Viral hepatitis: between myth and reality

What are the prevailing beliefs that lead to unnecessary or wrongful behavior during viral hepatitis?

July 28 is World Opposition Day hepatitis viral. The date was chosen because it coincides with the birthday of Dr. Baruch Samuel Bloomberg, who won the Nobel Prize in Medicine for his discovery of the hepatitis B virus.

Over the years, advances in medical knowledge have debunked many of the myths surrounding this. hepatitis. However, some of them are still valid in our population.

It turns out that the virus hepatitis They are named after the first 5 letters of the alphabet: A, B, C, D, and E, and have distinct characteristics that allow the identification of 5 different infections. Different routes of infection may vary. A significant portion of the virus can remain in the body for years, with complications such as cirrhosis and liver cancer. Some hepatitis requires special treatment, while others go away on their own. They don’t always show symptoms, and some of them can be prevented with vaccines.

Hepatitis A

The way this virus spreads is fecal-oral route. Water contaminated with the feces of an infected person is usually the source of transmission. Until 2005, this was the most common viral hepatitis, especially in childhood, and was the main indication for liver transplantation in children in Argentina.

By that year, the number of cases had plummeted to today’s exceptional levels, thanks to mandatory vaccination of children and improvements in sewage systems in various parts of the country. With the exception of rare severe forms, these symptoms usually resolve without treatment, and the virus never causes chronic forms such as cirrhosis or liver cancer.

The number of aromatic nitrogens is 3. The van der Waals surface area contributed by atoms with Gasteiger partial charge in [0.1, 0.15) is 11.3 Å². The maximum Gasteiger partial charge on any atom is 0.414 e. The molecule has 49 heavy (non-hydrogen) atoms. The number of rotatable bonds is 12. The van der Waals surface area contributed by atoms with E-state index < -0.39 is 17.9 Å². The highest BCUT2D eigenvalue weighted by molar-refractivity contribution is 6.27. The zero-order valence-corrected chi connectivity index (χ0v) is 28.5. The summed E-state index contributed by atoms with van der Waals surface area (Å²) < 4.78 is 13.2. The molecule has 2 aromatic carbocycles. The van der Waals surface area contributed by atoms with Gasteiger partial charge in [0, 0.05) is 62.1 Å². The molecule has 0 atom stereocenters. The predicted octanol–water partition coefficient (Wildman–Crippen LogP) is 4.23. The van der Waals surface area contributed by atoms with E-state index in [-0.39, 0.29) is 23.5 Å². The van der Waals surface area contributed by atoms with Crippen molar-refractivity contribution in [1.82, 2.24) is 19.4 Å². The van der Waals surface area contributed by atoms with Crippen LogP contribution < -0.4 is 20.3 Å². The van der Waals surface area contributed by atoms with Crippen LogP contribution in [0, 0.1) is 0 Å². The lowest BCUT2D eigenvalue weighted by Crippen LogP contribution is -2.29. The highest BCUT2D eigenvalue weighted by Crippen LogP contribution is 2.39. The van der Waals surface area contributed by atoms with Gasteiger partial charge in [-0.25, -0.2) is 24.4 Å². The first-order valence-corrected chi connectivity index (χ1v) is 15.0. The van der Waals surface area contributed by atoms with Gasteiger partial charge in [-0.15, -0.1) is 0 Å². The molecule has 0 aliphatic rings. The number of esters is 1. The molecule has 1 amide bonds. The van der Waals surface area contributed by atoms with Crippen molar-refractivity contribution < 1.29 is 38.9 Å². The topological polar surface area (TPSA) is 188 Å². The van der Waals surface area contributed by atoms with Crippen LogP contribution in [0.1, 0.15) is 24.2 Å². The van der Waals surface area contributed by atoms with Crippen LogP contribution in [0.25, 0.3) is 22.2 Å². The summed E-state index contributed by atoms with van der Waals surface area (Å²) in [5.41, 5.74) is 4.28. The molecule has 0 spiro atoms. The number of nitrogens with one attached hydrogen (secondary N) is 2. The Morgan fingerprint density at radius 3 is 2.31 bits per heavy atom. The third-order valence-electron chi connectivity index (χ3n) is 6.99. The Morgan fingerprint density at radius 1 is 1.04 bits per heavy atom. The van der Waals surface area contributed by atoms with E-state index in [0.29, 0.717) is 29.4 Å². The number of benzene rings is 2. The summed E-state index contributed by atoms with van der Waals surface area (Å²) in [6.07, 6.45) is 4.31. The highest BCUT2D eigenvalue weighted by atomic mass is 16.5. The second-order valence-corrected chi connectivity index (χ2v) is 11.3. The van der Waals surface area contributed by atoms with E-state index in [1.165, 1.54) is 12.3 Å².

Hepatitis B

contagious between people, usually due to close contact with mucous membranes (eg: sexual contact), close contact with blood or any fluid of an infected person (sharing needles, hemodialysis, blood transfusion, etc.). Although vertical transmission during pregnancy is possible, adequate serological control of expectant mothers makes it unlikely in our setting. The clinical situation is slightly more complicated and depends on each individual’s immune response to the virus entering the liver.

With an optimal defense system in place (95% of cases), infected liver cells are destroyed in a balanced manner, causing inflammation of the liver, resulting in yellowish skin (jaundice), dark urine, and severe fatigue that persists without Treatment, about 20 days can be self-healing.

If the defense system is very aggressive (only 1% of cases), too many liver cells may be destroyed and cause severe fulminant hepatitis, which may require urgent liver transplantation. If the defense system is weak (4% of cases), the virus cannot be eliminated from the liver cells, where the virus will multiply silently. Over the years, this continued viral replication causes progressive damage and may develop into cirrhosis. Liver cancer can be added to a liver with installed cirrhosis. In these cases, oral antiviral drugs that inhibit viral replication and prevent the progression of cirrhosis and its complications can be used.

There is a highly effective vaccine to prevent hepatitis my country has included newborns in the national calendar since 2000, and recommends including adults in risk groups.

Hepatitis C

The virus is mainly spread by cexposure to blood or contaminated fluids (blood transfusions, intravenous drug addiction, etc.). Infection by mucosal contact and vertical transmission during pregnancy is much less common than with B virus.